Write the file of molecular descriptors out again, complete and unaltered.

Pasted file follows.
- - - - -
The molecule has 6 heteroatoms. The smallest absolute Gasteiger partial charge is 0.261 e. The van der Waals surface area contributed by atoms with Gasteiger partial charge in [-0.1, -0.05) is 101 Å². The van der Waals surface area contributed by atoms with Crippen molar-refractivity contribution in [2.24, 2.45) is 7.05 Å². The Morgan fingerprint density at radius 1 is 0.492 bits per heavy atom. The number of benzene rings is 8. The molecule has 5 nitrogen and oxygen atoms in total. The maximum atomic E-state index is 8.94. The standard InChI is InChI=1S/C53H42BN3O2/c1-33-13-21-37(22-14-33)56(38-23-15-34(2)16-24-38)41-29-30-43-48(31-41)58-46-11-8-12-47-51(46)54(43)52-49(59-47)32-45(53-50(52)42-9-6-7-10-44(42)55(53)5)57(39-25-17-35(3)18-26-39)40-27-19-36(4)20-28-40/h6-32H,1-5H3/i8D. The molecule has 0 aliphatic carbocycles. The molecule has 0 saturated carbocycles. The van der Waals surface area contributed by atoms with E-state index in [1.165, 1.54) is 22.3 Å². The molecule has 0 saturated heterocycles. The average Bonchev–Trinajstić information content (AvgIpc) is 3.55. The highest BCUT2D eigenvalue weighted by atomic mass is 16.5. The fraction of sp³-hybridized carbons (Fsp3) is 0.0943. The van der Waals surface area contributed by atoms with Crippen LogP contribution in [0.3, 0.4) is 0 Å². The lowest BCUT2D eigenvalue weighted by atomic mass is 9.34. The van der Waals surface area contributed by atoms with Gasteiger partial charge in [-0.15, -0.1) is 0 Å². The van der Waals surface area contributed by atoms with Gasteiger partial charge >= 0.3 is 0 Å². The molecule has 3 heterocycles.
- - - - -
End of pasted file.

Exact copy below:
The molecule has 6 heteroatoms. The smallest absolute Gasteiger partial charge is 0.261 e. The van der Waals surface area contributed by atoms with Gasteiger partial charge in [-0.1, -0.05) is 101 Å². The van der Waals surface area contributed by atoms with Crippen molar-refractivity contribution in [2.24, 2.45) is 7.05 Å². The Morgan fingerprint density at radius 1 is 0.492 bits per heavy atom. The number of benzene rings is 8. The molecule has 5 nitrogen and oxygen atoms in total. The maximum atomic E-state index is 8.94. The standard InChI is InChI=1S/C53H42BN3O2/c1-33-13-21-37(22-14-33)56(38-23-15-34(2)16-24-38)41-29-30-43-48(31-41)58-46-11-8-12-47-51(46)54(43)52-49(59-47)32-45(53-50(52)42-9-6-7-10-44(42)55(53)5)57(39-25-17-35(3)18-26-39)40-27-19-36(4)20-28-40/h6-32H,1-5H3/i8D. The molecule has 0 aliphatic carbocycles. The molecule has 0 saturated carbocycles. The van der Waals surface area contributed by atoms with E-state index in [1.165, 1.54) is 22.3 Å². The molecule has 0 saturated heterocycles. The average Bonchev–Trinajstić information content (AvgIpc) is 3.55. The highest BCUT2D eigenvalue weighted by atomic mass is 16.5. The fraction of sp³-hybridized carbons (Fsp3) is 0.0943. The van der Waals surface area contributed by atoms with Crippen LogP contribution in [0.3, 0.4) is 0 Å². The lowest BCUT2D eigenvalue weighted by atomic mass is 9.34. The van der Waals surface area contributed by atoms with Gasteiger partial charge in [-0.15, -0.1) is 0 Å². The van der Waals surface area contributed by atoms with Gasteiger partial charge >= 0.3 is 0 Å². The molecule has 3 heterocycles.